Juan David Leongómez, Jakub Binter, Lydie Kubicová, Petra Stolařová, Kateřina Klapilová, Jan Havlíček, S. Craig Roberts (2014)


Speakers modulate their voice when talking to infants, but we know little about subtle variation in acoustic parameters during speech in adult social interactions. Because tests of perception of such variation are hampered by listeners’ understanding of semantic content, studies often confine speech to enunciation of standard sentences, restricting ecological validity. Furthermore, apparent paralinguistic modulation in one language may be underpinned by specific parameters of that language. Here we circumvent these problems by recording speech directed to attractive or unattractive potential partners or competitors, and testing responses to these recordings by naive listeners, across both a Germanic (English) and a Slavic (Czech) language. Analysis of acoustic parameters indicates that men’s voices varied F0 most in speech towards potential attractive versus unattractive mates, while modulation of women’s F0 variability was more sensitive to competitors, with higher variability when those competitors were relatively attractive. There was striking similarity in patterns of social context-dependent F0 variation across the two model languages, with both men’s and women’s voices varying most when responding to attractive individuals. Men’s minimum pitch was lower when responding to attractive than unattractive women. For vocal modulation to be effective, however, it must be sufficiently detectable to promote proceptivity towards the speaker. We showed that speech directed towards attractive individuals was preferred by naive listeners of either language over speech by the same speaker to unattractive individuals, even when voices were stripped of several acoustic properties by low-pass filtering, which renders speech unintelligible. Our results suggest that modulating F0 may be a critical parameter in human courtship, independently of semantic content.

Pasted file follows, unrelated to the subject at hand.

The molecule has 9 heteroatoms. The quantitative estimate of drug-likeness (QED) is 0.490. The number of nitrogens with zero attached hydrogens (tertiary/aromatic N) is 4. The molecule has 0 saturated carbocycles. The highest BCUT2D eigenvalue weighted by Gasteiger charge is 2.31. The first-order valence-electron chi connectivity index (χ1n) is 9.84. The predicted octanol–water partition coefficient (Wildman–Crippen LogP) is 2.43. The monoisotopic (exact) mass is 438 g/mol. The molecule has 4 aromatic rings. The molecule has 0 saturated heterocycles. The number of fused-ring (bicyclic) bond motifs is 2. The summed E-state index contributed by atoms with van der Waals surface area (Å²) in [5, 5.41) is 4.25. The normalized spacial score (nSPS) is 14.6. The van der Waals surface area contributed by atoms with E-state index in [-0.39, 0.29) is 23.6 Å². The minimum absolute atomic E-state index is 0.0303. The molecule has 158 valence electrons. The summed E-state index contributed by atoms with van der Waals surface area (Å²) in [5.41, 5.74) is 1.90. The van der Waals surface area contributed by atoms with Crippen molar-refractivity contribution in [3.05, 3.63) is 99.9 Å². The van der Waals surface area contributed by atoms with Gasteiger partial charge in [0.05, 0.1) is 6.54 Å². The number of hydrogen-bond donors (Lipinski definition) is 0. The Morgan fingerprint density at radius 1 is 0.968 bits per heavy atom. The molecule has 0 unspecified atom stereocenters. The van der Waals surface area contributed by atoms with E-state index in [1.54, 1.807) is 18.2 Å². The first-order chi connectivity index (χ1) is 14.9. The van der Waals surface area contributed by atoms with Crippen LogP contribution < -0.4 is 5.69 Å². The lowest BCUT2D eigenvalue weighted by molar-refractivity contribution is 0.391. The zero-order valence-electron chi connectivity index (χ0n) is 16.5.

Partner Choice, Relationship Satisfaction, and Oral Contraception: The Congruency Hypothesis

Partner Choice, Relationship Satisfaction, and Oral Contraception: The Congruency Hypothesis
S. Craig Roberts, Anthony C. Little, Robert P. Burriss, Kelly D. Cobey, Kateřina Klapilová, Jan Havlíček, Benedict C. Jones, Lisa DeBruine, and Marion Petrie (2014)


Hormonal fluctuation across the menstrual cycle explains temporal variation in women’s judgment of the attractiveness of members of the opposite sex. Use of hormonal contraceptives could therefore influence both initial partner choice and, if contraceptive use subsequently changes, intrapair dynamics. Associations between hormonal contraceptive use and relationship satisfaction may thus be best understood by considering whether current use is congruent with use when relationships formed, rather than by considering current use alone. In the study reported here, we tested this congruency hypothesis in a survey of 365 couples. Controlling for potential confounds (including relationship duration, age, parenthood, and income), we found that congruency in current and previous hormonal contraceptive use, but not current use alone, predicted women’s sexual satisfaction with their partners. Congruency was not associated with women’s nonsexual satisfaction or with the satisfaction of their male partners. Our results provide empirical support for the congruency hypothesis and suggest that women’s sexual satisfaction is influenced by changes in partner preference associated with change in hormonal contraceptive use.